The role of vitamin D in cognition in those with multiple sclerosis is explored.
Results of a study published in a recent issue of Scientific Reports1 showed significant improvements in cognitive performance among patients with multiple sclerosis (MS) after a short course of vitamin D replacement.
Investigators from the MS Center of the American University of Beirut Medical Center in Lebanon recruited 88 participants (40 men/48 women; average age, 36 ± 12.2 years) with clinically stable relapsing-remitting MS or clinically isolated syndrome, according to MacDonald 2010 criteria, during a 2-year period from 2012 to 2014. The participants were broken up into 2 groups based on vitamin D status: sufficient (25 hydroxyvitamin (OH) D >35 ng/mL) or deficient (<25 ng/mL). Those in the deficient group were given high-dose vitamin D3 supplementation in the form of 10,000 international units daily for 3 months, whereas the sufficient group continued their usual care, which may have included supplementation.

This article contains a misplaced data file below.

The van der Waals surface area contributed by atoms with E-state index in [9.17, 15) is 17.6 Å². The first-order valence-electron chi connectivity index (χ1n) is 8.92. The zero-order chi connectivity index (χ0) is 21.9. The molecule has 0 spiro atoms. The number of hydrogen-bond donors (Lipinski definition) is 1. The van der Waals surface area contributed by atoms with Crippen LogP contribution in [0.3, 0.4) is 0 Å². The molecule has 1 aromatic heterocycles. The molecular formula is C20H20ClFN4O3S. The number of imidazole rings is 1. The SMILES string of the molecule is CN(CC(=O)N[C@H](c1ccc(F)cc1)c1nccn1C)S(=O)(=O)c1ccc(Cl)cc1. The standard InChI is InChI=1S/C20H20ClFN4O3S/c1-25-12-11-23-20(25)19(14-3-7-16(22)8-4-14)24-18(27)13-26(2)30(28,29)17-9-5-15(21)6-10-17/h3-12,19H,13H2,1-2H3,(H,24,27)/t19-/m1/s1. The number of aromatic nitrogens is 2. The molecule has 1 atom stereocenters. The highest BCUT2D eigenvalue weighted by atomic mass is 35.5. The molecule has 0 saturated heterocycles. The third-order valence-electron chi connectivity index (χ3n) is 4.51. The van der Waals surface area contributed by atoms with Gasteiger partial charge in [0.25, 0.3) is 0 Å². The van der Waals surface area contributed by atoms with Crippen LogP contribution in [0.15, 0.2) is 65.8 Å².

Read full article: Vitamin D Deficiency Affects Cognition in Multiple Sclerosis
|Read Full Article: Vitamin D Deficiency Affects Cognition in Multiple Sclerosis|